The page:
Submitted to: Global Energy and Water Cycle Conference Proceedings
Publication Type: Abstract Only
Publication Acceptance Date: July 1, 2001
Publication Date: N/A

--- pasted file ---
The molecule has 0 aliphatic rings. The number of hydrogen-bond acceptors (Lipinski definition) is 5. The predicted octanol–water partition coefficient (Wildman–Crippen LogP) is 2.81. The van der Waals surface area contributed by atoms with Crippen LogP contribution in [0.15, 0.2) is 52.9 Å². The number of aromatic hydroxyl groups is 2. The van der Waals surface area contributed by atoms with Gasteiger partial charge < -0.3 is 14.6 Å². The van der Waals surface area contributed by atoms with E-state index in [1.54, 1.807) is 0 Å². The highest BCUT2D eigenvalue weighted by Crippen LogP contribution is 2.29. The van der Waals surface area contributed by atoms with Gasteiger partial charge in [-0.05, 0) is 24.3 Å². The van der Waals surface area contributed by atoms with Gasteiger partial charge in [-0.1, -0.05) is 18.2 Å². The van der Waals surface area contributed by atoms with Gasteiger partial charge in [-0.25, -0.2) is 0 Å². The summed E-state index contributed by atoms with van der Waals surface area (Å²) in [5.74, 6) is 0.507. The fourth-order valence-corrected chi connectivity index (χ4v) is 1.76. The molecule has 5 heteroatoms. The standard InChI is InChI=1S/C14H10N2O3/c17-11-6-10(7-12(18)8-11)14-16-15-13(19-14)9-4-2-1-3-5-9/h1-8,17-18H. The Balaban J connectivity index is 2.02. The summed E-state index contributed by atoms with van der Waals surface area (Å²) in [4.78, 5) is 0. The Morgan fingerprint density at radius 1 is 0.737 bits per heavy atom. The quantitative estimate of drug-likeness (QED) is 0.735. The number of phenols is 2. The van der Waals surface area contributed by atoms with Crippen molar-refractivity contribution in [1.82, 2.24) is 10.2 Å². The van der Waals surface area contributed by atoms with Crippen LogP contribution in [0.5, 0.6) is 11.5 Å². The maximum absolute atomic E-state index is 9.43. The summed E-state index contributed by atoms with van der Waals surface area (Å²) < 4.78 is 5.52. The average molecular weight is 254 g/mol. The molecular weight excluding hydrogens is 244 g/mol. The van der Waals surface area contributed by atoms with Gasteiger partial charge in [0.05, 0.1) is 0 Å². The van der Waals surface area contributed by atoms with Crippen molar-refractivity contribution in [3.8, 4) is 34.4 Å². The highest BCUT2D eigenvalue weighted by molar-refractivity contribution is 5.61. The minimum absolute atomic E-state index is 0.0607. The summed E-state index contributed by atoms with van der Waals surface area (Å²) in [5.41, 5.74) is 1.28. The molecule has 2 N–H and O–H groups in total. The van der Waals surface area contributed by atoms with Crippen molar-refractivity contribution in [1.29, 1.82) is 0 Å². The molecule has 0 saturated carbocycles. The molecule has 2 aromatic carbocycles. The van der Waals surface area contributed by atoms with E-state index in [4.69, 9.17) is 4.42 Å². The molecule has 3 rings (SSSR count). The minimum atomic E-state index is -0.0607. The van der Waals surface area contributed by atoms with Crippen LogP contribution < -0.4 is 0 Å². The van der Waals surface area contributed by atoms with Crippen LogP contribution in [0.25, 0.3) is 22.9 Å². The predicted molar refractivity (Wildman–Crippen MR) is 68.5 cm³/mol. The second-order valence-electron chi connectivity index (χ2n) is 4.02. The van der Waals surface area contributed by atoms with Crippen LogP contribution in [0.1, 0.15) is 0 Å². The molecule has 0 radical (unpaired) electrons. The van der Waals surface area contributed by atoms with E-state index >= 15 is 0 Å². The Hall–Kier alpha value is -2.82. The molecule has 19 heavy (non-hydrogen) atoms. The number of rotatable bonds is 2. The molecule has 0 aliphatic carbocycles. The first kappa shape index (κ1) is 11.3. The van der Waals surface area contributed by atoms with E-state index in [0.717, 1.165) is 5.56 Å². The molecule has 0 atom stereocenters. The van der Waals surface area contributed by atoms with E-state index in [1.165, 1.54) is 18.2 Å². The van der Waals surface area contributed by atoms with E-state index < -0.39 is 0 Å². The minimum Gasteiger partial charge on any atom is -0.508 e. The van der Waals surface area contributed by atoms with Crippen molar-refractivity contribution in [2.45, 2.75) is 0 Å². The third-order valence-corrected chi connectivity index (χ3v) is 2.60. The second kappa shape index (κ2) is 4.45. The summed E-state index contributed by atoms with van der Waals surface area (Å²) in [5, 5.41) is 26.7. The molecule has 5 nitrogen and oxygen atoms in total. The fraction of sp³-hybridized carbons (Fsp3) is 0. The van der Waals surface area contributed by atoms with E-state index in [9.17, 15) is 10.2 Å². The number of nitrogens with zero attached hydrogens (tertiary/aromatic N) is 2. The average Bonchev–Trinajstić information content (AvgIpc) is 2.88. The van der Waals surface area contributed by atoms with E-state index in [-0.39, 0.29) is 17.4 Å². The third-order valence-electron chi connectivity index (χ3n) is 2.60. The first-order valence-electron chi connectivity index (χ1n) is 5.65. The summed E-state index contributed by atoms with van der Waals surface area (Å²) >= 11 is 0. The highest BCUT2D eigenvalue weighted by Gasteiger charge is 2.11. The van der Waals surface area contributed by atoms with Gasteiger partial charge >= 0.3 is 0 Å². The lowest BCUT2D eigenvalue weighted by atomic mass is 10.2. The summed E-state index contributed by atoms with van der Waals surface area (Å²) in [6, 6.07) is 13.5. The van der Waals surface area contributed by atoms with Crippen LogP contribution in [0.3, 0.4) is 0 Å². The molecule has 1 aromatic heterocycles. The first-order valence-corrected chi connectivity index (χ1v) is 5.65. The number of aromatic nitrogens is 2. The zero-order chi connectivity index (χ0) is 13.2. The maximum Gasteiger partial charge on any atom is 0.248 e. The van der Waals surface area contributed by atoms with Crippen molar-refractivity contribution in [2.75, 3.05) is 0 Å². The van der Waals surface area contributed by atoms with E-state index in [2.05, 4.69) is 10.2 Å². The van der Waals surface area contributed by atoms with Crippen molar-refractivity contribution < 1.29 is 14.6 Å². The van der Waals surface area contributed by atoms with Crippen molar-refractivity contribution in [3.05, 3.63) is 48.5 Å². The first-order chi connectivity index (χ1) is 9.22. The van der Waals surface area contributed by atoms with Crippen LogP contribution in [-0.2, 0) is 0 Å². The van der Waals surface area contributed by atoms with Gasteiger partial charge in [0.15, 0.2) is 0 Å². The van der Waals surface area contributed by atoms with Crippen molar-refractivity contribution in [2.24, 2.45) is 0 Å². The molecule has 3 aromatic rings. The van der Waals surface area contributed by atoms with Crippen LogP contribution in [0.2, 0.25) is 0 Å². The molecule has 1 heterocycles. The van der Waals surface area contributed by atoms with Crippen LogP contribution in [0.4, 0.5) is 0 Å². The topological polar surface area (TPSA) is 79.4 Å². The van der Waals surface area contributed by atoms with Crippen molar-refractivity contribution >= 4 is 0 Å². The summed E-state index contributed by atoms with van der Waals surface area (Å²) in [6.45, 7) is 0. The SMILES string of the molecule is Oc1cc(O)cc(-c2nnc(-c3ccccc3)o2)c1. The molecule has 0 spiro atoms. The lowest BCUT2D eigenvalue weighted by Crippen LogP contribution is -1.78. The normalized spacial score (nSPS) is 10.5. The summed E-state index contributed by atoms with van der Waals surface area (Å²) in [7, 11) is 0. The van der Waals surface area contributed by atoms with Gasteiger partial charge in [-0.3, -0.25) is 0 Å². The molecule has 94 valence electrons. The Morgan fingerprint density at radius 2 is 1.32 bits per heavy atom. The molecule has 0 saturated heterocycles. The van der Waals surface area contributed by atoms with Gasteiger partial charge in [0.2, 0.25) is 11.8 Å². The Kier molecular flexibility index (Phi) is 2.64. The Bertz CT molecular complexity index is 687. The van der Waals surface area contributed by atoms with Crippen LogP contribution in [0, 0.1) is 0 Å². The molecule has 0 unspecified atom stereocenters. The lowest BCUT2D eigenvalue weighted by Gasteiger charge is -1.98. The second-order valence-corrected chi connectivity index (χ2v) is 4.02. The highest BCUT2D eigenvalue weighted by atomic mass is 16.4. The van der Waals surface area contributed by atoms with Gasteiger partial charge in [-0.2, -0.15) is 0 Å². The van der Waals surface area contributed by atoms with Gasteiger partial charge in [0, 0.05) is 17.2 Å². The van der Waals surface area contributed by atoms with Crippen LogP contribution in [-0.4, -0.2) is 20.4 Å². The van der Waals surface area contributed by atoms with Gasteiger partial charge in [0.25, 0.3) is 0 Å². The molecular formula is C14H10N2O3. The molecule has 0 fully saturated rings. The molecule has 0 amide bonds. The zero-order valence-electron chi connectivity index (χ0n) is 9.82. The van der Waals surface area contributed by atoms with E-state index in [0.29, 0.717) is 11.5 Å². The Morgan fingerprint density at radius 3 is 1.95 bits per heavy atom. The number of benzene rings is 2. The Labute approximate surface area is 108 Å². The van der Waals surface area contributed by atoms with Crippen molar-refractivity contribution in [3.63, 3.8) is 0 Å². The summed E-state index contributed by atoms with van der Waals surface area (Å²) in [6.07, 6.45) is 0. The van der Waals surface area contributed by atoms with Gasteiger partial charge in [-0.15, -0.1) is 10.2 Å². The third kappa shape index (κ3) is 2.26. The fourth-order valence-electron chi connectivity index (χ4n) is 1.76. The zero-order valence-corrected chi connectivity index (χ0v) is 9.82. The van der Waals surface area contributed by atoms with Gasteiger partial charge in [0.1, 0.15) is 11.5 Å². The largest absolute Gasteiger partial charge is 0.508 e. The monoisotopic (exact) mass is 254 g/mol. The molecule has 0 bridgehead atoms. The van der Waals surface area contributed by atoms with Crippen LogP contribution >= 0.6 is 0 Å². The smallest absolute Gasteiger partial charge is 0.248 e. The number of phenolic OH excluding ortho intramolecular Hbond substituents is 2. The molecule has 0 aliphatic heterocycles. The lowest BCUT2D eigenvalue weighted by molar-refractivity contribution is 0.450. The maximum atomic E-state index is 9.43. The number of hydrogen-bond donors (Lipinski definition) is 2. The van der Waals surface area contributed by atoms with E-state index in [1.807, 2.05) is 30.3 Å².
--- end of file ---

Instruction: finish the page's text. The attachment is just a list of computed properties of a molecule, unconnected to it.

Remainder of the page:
The recent availability of multi-band thermal infrared imagery from the Advanced Spaceborne Thermal Emission & Reflection radiometer (ASTER) on NASA's Terra satellite has made feasible the estimation of evapotranspiration at 90 meter resolution. One critical variable in evapotranspiration models is surface temperature. With ASTER the temperature can be reliably determined over a wide range of vegetative conditions. The requirements for accurate temperature measurement include minimization of atmospheric effects, correction for surface emissivity variations and sufficient resolution for the type of vegetative cover. When ASTER imagery are combined with meteorological observations, these requirements are usually met and result in surface temperatures accurate within 1-2 C. ASTER-based evapotranspiration estimates for a few days during 2000 were made over sub-humid grazing and wheat lands near El Reno in central Oklahoma. Daily evapotranspiration was estimated by applying instantaneous ASTER surface temperatures, as well as ASTER-based vegetation indices from visible-near infrared bands, to a two-source energy flux model and combining the result with separately acquired hourly solar radiation data. The estimates of surface fluxes show reasonable agreement (50-100 W/m^2) with ground-based eddy-correlation measurements and illustrate how ASTER measurements can be applied to heterogeneous terrain.